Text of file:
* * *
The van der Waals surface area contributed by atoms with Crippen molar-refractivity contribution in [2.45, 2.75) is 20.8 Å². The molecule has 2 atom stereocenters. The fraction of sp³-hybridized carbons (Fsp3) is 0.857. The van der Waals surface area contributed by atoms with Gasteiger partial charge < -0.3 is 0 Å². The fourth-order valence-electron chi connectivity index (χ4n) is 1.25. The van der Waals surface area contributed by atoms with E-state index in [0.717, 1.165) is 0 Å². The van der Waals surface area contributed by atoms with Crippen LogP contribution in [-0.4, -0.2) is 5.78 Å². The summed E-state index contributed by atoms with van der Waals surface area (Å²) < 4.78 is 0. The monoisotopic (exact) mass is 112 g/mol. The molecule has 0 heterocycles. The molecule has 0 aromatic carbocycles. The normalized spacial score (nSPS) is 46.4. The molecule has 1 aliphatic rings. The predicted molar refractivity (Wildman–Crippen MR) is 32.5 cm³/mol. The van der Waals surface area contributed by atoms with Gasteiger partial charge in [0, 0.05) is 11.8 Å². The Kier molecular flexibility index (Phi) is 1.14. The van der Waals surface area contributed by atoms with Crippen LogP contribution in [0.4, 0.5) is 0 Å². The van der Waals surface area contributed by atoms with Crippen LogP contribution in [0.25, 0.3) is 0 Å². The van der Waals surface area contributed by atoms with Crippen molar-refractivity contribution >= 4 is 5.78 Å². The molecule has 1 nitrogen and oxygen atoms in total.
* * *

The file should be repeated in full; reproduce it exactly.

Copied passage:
The van der Waals surface area contributed by atoms with Crippen molar-refractivity contribution in [2.45, 2.75) is 20.8 Å². The molecule has 2 atom stereocenters. The fraction of sp³-hybridized carbons (Fsp3) is 0.857. The van der Waals surface area contributed by atoms with Gasteiger partial charge < -0.3 is 0 Å². The fourth-order valence-electron chi connectivity index (χ4n) is 1.25. The van der Waals surface area contributed by atoms with E-state index in [0.717, 1.165) is 0 Å². The van der Waals surface area contributed by atoms with Crippen LogP contribution in [-0.4, -0.2) is 5.78 Å². The summed E-state index contributed by atoms with van der Waals surface area (Å²) < 4.78 is 0. The monoisotopic (exact) mass is 112 g/mol. The molecule has 0 heterocycles. The molecule has 0 aromatic carbocycles. The normalized spacial score (nSPS) is 46.4. The molecule has 1 aliphatic rings. The predicted molar refractivity (Wildman–Crippen MR) is 32.5 cm³/mol. The van der Waals surface area contributed by atoms with Gasteiger partial charge in [0, 0.05) is 11.8 Å². The Kier molecular flexibility index (Phi) is 1.14. The van der Waals surface area contributed by atoms with Crippen LogP contribution in [0.4, 0.5) is 0 Å². The van der Waals surface area contributed by atoms with Crippen LogP contribution in [0.25, 0.3) is 0 Å². The van der Waals surface area contributed by atoms with Crippen molar-refractivity contribution >= 4 is 5.78 Å². The molecule has 1 nitrogen and oxygen atoms in total.